Several ladies whose blogs I love to read have recently had babies and posted their birth stories. I also have a ton of friends who are having babies right now (mostly boys!). Listening and reading these stories have brought back a ridiculous amount of emotions in me. Both good and bad. Most of y’all know what happened after Addi was born, but I never posted her actual birth story. So, here it goes…
It all started at my 39 week doctor’s appointment when protein was found in my urine test, which is a sign of preeclampsia. My blood pressure was also a little high, so they had me lie on my left side for a few minutes and then retested. At that point my doctor thought it would be necessary to induce that night. Going into that appointment I never imagined we would meet our daughter the next day! I will never forget calling Brad while I was walking to my car. I could definitely here in his voice that he was nervous, but had a huge smile on his face.
I went back to work to gather a few things and inform them that I wouldn’t see them again for another 12 weeks. I really can’t remember much after that except I’m sure I called everyone under the sun to let them know and then I went home to make sure everything was packed. I also managed to take a nap, since we didn’t have to be there until 9:00 that night.
Once Brad got home, we went for dinner at Red Robin and then to Books-A-Million to get some magazines and books (i’m not exactly sure when we thought we would have spare time to read haha). We then made our way to the hospital, got set up in our room, answered a million questions, and then got an ambien to help me sleep.
I remember them starting the pitocin the next morning and then my doctor breaking my water. It was the weirdest thing ever (like you are peeing yourself times 20). Right after he broke my water, I could feel the contractions. I didn’t wait very long before asking for my epidural. I was SO nervous and getting the epidural, but it wasn’t bad at all. I think that was around 8:00am. The rest of the day was having a million family members and friends in and out all day and just hanging out and everyone listening to me complain because I was starving and couldn’t have anything to eat. I don’t remember feeling anything after the epidural.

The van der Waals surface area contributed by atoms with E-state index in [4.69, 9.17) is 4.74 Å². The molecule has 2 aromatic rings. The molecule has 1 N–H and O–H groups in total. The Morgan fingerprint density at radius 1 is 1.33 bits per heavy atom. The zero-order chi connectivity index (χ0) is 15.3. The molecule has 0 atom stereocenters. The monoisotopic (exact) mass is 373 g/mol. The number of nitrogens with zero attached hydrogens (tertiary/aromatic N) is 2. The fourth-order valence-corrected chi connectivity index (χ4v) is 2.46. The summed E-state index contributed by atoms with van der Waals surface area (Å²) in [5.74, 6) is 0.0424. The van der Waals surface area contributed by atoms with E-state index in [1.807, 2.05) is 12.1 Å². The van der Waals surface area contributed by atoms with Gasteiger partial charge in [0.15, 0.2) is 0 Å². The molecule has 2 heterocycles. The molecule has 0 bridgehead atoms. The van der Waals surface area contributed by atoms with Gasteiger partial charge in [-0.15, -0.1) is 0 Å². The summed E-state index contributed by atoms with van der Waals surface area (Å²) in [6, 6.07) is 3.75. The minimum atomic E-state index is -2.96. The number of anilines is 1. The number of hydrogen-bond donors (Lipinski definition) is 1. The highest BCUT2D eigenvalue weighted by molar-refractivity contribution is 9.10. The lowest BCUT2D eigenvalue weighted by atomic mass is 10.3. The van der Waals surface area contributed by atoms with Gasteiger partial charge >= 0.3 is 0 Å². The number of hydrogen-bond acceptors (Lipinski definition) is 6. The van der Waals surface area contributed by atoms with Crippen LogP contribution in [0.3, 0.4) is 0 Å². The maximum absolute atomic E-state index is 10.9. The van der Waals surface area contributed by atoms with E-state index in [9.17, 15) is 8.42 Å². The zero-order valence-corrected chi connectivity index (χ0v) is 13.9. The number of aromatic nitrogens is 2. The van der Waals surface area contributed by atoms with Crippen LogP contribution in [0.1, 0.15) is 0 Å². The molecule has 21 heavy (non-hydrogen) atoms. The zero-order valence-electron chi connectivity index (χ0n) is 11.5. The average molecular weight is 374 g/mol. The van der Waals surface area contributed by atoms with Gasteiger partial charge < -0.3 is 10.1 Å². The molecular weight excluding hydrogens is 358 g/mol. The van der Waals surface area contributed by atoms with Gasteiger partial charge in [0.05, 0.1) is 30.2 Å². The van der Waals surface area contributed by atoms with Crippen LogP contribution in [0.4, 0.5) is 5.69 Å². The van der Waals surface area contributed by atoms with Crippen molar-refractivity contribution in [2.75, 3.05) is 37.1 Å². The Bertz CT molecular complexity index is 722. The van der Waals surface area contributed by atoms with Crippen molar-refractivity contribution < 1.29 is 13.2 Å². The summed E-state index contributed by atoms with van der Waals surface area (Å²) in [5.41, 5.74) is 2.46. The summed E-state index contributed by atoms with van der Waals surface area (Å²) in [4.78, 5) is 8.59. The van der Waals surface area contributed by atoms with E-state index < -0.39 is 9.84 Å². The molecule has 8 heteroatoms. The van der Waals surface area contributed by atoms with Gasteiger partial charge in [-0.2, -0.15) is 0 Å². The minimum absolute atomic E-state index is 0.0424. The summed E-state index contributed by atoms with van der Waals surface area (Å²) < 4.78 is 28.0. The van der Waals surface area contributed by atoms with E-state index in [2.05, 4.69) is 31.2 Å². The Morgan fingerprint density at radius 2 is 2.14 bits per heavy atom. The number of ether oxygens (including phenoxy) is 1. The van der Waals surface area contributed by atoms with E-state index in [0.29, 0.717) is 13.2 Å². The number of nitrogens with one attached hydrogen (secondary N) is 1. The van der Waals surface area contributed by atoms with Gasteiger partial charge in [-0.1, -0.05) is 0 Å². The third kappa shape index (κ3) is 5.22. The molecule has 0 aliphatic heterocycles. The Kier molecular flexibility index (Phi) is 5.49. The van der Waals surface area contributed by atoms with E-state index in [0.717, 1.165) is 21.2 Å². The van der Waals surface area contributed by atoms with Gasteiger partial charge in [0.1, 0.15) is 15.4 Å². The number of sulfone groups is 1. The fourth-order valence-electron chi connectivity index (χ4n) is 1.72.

Then the fun began, around 2:00 pm It was time to get everyone except Brad out of the room and time to push. I pushed for a solid 2 1/2 hours (at least). I’m taking hard pushing. It was the most tired I have ever been in my entire life. I was giving it all I had and wasn’t having any progress. They had me lay in all sorts of weird positions (fyi – when they do this, please ask questions b/c it should have been a sign to me that something wasn’t right, but I was too scared and trusting of the doctor to think anything would be wrong) Finally, the doctor came in and we started making some progress. After more pushing, 4th degree episiotomy, and use of a vacuum, she finally made her entrance into this world at 5:02pm weighing in at 8lbs 9 ozs and 22 1/2 inches long. While he was sewing me up (worst pain of my life), I was waiting to hear her cry and after a minute or so, I finally heard that beautiful sound!
Brad and I wanted to spend a few minutes alone with our daughter, but our family and friends had other plans. The nurse came in saying there were at least 20 people in the waiting room who apparently were driving her crazy asking questions and she was begging us to let them in – haha.
You can read the rest of Addi’s story here.
My little bit of advice I have for mommy’s giving birth for the first time: Doctor’s aren’t perfect and they screw up sometimes. DON’T BE AFRAID TO ASK QUESTIONS. Just because a doctor tells you something, don’t be scared to question him. It’s your body, not his and you have a right to speak up if you think something is wrong. After giving birth to Addi and talking to several of my nurse friends, I learned that my doctor wasn’t who I thought he was. Nurses have the best opinions on who the best doctor is b/c they work with them so closely – listen to them! I am seeing a different doctor now and I LOVE her. I’m also at a different hospital – one that is the best in Birmingham. I figure that if something were to go wrong, then I would be in the best place possible to take care of my baby and me.